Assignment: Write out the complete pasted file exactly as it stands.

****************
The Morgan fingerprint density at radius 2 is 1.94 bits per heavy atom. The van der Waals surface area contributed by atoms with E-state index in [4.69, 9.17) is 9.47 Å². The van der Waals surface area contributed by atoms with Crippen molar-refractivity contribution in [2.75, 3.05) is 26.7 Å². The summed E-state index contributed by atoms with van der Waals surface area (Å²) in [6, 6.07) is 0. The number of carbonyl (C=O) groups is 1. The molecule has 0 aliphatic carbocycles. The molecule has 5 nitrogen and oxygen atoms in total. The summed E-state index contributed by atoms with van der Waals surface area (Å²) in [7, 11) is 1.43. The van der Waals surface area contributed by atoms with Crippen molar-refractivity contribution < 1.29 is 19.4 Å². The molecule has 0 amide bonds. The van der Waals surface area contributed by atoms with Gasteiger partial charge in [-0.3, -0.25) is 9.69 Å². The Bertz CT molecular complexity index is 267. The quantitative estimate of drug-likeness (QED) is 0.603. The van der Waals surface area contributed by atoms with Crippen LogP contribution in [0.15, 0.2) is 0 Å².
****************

The Morgan fingerprint density at radius 2 is 1.94 bits per heavy atom. The van der Waals surface area contributed by atoms with E-state index in [4.69, 9.17) is 9.47 Å². The van der Waals surface area contributed by atoms with Crippen molar-refractivity contribution in [2.75, 3.05) is 26.7 Å². The summed E-state index contributed by atoms with van der Waals surface area (Å²) in [6, 6.07) is 0. The number of carbonyl (C=O) groups is 1. The molecule has 0 aliphatic carbocycles. The molecule has 5 nitrogen and oxygen atoms in total. The summed E-state index contributed by atoms with van der Waals surface area (Å²) in [7, 11) is 1.43. The van der Waals surface area contributed by atoms with Crippen molar-refractivity contribution < 1.29 is 19.4 Å². The molecule has 0 amide bonds. The van der Waals surface area contributed by atoms with Gasteiger partial charge in [-0.3, -0.25) is 9.69 Å². The Bertz CT molecular complexity index is 267. The quantitative estimate of drug-likeness (QED) is 0.603. The van der Waals surface area contributed by atoms with Crippen LogP contribution in [0.15, 0.2) is 0 Å².